The Way Back is an adventure movie like they no other. The film centers on the story of a group of inmates who make an impossible journey from the freezing cold weather of Siberia, all the way down through the deserts of Mongolia, and into Tibet, through the himalayas. I tend to love films that center on journeys like this, where we get a lot of nice epic walking shots, and some really cool landscapes. So as soon as the opening title card saying that this is the story of inmates that made it all the way to the himalayas, I knew that I was going to enjoy the film. As I said, I love films that have lots of epic walking shots and beautiful landscape shots, which is probably a solid 90% of The Way Back. However, what makes it look so good isn’t the fact that it has these grand establishing shots, or the choices of the locations to shoot at, it’s the framing that makes it look so damn good. The framing focuses more on the nature than it does on the people passing through, because the story is really about fighting with nature. So it feels as if making the actors look good takes a back seat to making nature look as majestic as possible. Another thing I really enjoyed with this film is the fact that it really does not have an antagonist. There’s no one chasing these people, there’s nothing in their path, there’s no conflict with other people. I mean, at first, everyone was trying to escape from the Communists, but after that, there’s no bad guy. This is a film where all the humans team together to be strong, to not break. It’s a film where the plot is driven forward by the will to live, not the need to fight against one another. It’s refreshing to see something like this once in a while when nearly every adventure film nowadays seems to be all about “oh no, people are chasing me and I must get away”, or “I need to prove something to people who don’t believe in me”, or “I have to get from point A to point B or bad things will happen to the world.” Because of its refusal to fall into any of the typical tropes that many writers would have shoehorned in to add more conflict, The Way Back manages to be something really special.
Birdman or the Unexpected Virtue of Ignorance
★ ★ ★ ★ ★ out of 5
Directed by Alejandro Gonzalez Inarritu
Starring Michael Keaton as Riggan
Emma Stone as Sam
Edward Norton as Mike
Riggan Thomson is a washed up actor, famous for playing a superhero, Birdman, who hopes to get his career back on track by mounting a Broadway play, which he wrote, directed, and is starring in.
So what everyone has been saying is true, the best movie of the year has arrived in the form of Birdman, a clever, surrealist black comedy satirizing superhero films, Hollywood, Broadway, and fame in general. This is what I’ve been waiting to see all year, something that I think about non-stop for days afterwards, something that I can’t wait to watch a second time. In a year full of an enormous amount of great movies, Birdman blows everything else out of the water. This film manages to be one of the most technically impressive, as well as one of the most subtle films I’ve seen in a while. Usually it’s one or the other, but Birdman really is both. The technical side being supported by the whole “made to look like one shot” thing that I’m sure you have heard about, which works perfectly, making the film feel exactly like a piece of theater, but in the most cinematic way possible, as well as having some very impressive CGI (actually, the film wins the award for having both the best and worst CGI of the year in the same scene, having a very shitty looking floating Birdman following Riggan, followed by one of the most impressive looking monsters I’ve ever seen on top of a brownstone apartment). The subtlety is supported by a brilliant script, full of witty dialogue, and symbolism and metaphors that I’m going to need to rewatch the film to fully understand, as well as some great understated performances by Michael Keaton, Emma Stone, and a standout performance from Edward Norton. Even though all the actors give career best performances, the real star of the show in Birdman is Alejandro Gonzalez Inarritu and his direction. You can tell how perfectly everything comes together because of his vision. The film is full of incredibly strong choices, and without these choices, I doubt the film would be even a quarter as impressive as it ended up being. This movie is one of a kind, and it’s the kind of thing that you don’t see often. This is a brilliant film, and I can’t wait to see it a second time.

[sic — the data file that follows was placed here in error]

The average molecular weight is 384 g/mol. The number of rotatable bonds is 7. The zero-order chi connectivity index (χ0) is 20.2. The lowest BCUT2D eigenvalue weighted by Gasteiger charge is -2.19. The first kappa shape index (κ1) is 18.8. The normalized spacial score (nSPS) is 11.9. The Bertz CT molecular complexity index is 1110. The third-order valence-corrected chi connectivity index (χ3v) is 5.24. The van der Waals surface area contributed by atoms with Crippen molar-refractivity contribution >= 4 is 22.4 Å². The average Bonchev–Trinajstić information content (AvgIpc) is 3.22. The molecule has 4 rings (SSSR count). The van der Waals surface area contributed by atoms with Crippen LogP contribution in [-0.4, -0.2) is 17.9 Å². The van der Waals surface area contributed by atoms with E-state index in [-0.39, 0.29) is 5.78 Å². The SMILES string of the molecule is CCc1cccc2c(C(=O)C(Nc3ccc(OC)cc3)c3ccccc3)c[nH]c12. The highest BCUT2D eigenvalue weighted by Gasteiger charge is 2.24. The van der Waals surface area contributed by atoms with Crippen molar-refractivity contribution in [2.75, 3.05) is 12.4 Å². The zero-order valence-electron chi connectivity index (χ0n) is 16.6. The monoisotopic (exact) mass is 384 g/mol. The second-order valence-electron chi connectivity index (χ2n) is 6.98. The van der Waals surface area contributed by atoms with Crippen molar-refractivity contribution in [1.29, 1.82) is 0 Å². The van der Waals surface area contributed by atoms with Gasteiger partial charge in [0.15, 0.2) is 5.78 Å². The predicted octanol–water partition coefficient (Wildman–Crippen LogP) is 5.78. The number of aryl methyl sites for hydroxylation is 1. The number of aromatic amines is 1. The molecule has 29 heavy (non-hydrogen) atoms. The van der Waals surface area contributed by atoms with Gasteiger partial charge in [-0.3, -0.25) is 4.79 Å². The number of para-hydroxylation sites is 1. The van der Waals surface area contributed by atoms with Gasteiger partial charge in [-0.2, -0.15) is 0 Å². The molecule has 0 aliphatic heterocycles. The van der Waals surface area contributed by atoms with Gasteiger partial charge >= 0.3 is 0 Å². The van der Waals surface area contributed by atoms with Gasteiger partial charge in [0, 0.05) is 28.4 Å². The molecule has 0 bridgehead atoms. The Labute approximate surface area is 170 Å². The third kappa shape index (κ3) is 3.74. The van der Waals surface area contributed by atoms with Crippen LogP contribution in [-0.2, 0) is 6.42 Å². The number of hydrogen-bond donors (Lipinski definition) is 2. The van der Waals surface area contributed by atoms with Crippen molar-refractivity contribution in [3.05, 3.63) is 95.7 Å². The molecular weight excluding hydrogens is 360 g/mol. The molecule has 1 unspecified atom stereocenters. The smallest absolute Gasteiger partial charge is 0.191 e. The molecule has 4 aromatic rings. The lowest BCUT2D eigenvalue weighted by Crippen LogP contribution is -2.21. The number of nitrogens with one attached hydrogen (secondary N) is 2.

Last Train Home
★ ★ out of 5
Directed by Lixin Fan
Every year, one hundred and thirty million Chinese workers migrate back home to their home towns, the largest human migration in the world.
This documentary, about Chinese workers going home over a holiday season, is very bland, uninteresting, and all together a bit of a mess of a film. Last Train Home may be about this grand event, but it really centers on a single family, traveling home to be together. This is a cool premise, taking a grand event, and giving a more intimate view on the subject matter, however, they picked the most bland family possible to follow. They were not an interesting group of characters. I’m not saying that they should have been like a reality TV show family or anything, but just people that have something interesting about them. An average family will be interesting to watch, somehow they managed to find a family with nothing interesting about any of them. The director of Last Train Home focuses on these characters to give us a more intimate view on the Chinese migration, but instead of feeling close to these people, they still feel just like more faces in the enormous crowds. There’s a shot in the end of the film, where one of the family members walks away from the camera and blends into the crowd, which leads me to believe that possibly having these people be nearly characterless was a directorial choice to give them an equal importance to everyone else in the crowds. If that was a directorial choice, I respect that, but I can’t forgive it. There is a reason why people write compelling characters, and most documentaries focus on interesting people. I will give Last Train Home credit for the way it looks. It’s hard to shoot a documentary with really good cinematography, especially when the documentary mostly focuses on large crowds of people waiting for trains. However Last Train Home managed to look stunning. The composition of shots and shot choices are for the most part always pretty well done, and interesting to look at. Other than that though, I cannot say that Last Train Home was very good at all.